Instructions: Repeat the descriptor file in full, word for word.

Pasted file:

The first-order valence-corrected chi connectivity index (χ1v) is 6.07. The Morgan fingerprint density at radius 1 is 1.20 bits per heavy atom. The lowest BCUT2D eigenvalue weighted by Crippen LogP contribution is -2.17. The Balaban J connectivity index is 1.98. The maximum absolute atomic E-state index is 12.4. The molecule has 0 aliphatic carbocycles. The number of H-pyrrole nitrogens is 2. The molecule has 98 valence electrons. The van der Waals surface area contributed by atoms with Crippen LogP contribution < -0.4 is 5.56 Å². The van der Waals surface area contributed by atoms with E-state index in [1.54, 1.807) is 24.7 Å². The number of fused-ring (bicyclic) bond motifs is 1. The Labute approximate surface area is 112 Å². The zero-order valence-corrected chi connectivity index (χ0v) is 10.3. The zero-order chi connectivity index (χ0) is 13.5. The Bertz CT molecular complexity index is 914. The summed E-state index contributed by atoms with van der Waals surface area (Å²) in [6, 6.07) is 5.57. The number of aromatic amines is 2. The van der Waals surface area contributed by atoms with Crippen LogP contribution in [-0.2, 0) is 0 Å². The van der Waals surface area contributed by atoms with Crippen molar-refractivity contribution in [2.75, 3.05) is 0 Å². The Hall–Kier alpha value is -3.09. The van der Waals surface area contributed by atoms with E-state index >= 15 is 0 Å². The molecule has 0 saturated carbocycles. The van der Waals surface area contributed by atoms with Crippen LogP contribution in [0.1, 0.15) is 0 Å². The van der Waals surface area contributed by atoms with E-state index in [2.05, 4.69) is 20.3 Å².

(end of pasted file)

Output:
The first-order valence-corrected chi connectivity index (χ1v) is 6.07. The Morgan fingerprint density at radius 1 is 1.20 bits per heavy atom. The lowest BCUT2D eigenvalue weighted by Crippen LogP contribution is -2.17. The Balaban J connectivity index is 1.98. The maximum absolute atomic E-state index is 12.4. The molecule has 0 aliphatic carbocycles. The number of H-pyrrole nitrogens is 2. The molecule has 98 valence electrons. The van der Waals surface area contributed by atoms with Crippen LogP contribution < -0.4 is 5.56 Å². The van der Waals surface area contributed by atoms with E-state index in [1.54, 1.807) is 24.7 Å². The number of fused-ring (bicyclic) bond motifs is 1. The Labute approximate surface area is 112 Å². The zero-order valence-corrected chi connectivity index (χ0v) is 10.3. The zero-order chi connectivity index (χ0) is 13.5. The Bertz CT molecular complexity index is 914. The summed E-state index contributed by atoms with van der Waals surface area (Å²) in [6, 6.07) is 5.57. The number of aromatic amines is 2. The van der Waals surface area contributed by atoms with Crippen LogP contribution in [-0.2, 0) is 0 Å². The van der Waals surface area contributed by atoms with Crippen molar-refractivity contribution in [2.75, 3.05) is 0 Å². The Hall–Kier alpha value is -3.09. The van der Waals surface area contributed by atoms with E-state index >= 15 is 0 Å². The molecule has 0 saturated carbocycles. The van der Waals surface area contributed by atoms with Crippen LogP contribution in [0.1, 0.15) is 0 Å². The van der Waals surface area contributed by atoms with E-state index in [2.05, 4.69) is 20.3 Å².